Eigil Fjeldgren Rischel
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Recent content on Eigil Fjeldgren RischelHugo -- gohugo.ioen-usTue, 15 Nov 2022 00:00:00 +0000Notes from "Practical Foundations for Programming Languages"
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Sat, 30 Jan 2021 00:00:00 +0000/notes-from-pfpl/Practical Foundations for Programming Languages (PFPL), by Robert Harper, is an introduction to the theory of programming languages. I recently finished reading through it. My read was fairly cursory - I stopped to think about ideas which seemed important or interesting, but I didn’t read everything deeply, and I didn’t do a lot of exercises.
In this post I’ll summarize the things I got from it that seemed really interesting. I’ll be giving my own perspective (much more category-oritented), not trying to stick to the book.This Week's Finds in ACT - April 25th
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Sun, 25 Apr 2021 19:45:00 +0200/this-weeks-finds-in-act-20210425/I wrote a long post on one of the papers I read this week: Example of my reading process: Cellular sheaves of lattices and the Tarski laplacian. See that post for the details!
Some other stuff:
Jade Master: The Open Algebraic Path Problem This paper came out in 2020, so it’s practically ancient history. But it’s really cool! It’s about
The problem of finding a path between two vertices on a graph An algebraic generalization of this where you replace “graph” by more exotic things (the “algebraic path problem”) An open generalization of this where you build your (generalized) graph by gluing together smaller examples.This Week's Finds in ACT
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Sun, 18 Apr 2021 17:44:00 +0200/this-weeks-finds-in-act-20210418/John Baez wrote a regular blog/column called “This Week’s Finds in Mathematical Physics” circa 1993-2012. The entries are really a treasure trove of cool mathematical nuggets, covering everything from hardcore theoretical physics, group theory, climate models, category theory, and more.
Imitation being the sincerest form of flattery, I decided to shamelessly steal this format, and so this is hopefully the first of many “This Week’s Finds in Applied Category Theory”. Below, I’ve summarized a few of the papers/blog post/notes/whatever I read this week.December 2020 Links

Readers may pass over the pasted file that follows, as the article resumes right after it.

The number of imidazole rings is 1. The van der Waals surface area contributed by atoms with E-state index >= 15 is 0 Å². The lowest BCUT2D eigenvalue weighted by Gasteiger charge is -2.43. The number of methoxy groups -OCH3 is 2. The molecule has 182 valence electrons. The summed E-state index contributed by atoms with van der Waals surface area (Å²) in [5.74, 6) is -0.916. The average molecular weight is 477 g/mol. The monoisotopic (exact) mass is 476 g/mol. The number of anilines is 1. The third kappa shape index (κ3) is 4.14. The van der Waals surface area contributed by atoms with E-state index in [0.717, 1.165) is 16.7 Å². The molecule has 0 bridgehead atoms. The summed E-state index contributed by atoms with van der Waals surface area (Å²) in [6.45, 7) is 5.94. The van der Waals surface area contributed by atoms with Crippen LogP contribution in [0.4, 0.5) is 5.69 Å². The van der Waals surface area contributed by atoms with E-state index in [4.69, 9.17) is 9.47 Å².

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Thu, 31 Dec 2020 10:50:00 +0000/december-2020-links/A list of some of the things I found interesting in December.
Low-Tech Magazine: “Low-tech Magazine questions the blind belief in technological progress, and talks about the potential of past and often forgotten knowledge and technologies when it comes to designing a sustainable society. Interesting possibilities arise when you combine old technology with new knowledge and new materials, or when you apply old concepts and traditional knowledge to modern technology”. Sample articles: The Curse of the Modern Office, Well-tended fires outperform modern cooking stoves, Why we need a speed limit for the internet.A response to Maudlin on credence and chance
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Wed, 18 Nov 2020 15:20:00 +0000/a-response-to-maudlin-on-credence-and-chance/Credence - and chance - without numbers (and with the Euclidean property) is a philosophy paper by Tim Maudlin. In it, Maudlin discusses the closely related notions of credence, the subjective likelyhood that a specific agent associates to some outcome, and chance, the objective likelyhood that the event happens. He argues that
The traditional approach of measuring these outcomes with numbers is wrong, but this shouldn’t trouble us too much, because we can do a lot without them.Bivariate Causal Inference
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Mon, 13 Apr 2020 00:00:00 +0200/bivariate-causal-inference/TLDR I give a very short introduction to the idea of “causality” in statistics, then talk about two ways to infer causal structure for two variables - i.e, without using conditional independence statements. The ideas here are mostly taken from Peters, Janzing, and Schölkopf: Elements of causal inference: foundations and learning algorithms.
What is causality? A “causal statistical model” is something like this:
Or this
Where a classical statistical model tells you what the probability of various outcomes are, (which you can then use to derive conditional probabilities, etc), a causal model gives you more information - it tells you how the distribution changes when the system is intervened on.January 2021 Links
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Sun, 31 Jan 2021 15:50:00 +0000/january-2021-links/Alvaro de Menard: Are Experts Real?, and the followup, Unjustified True Disbelief. The former:
There’s a superficial uniformity in the academy. If you visit the physics department and the psychology department of a university they will appear very similar: the people working there have the same titles, they instruct students in the same degrees, and publish similar-looking papers in similar-looking journals.6 The N=59 crew display the exact same shibboleths as the real scientists.The zero-one laws of Kolmogorov and Hewitt–Savage in categorical probability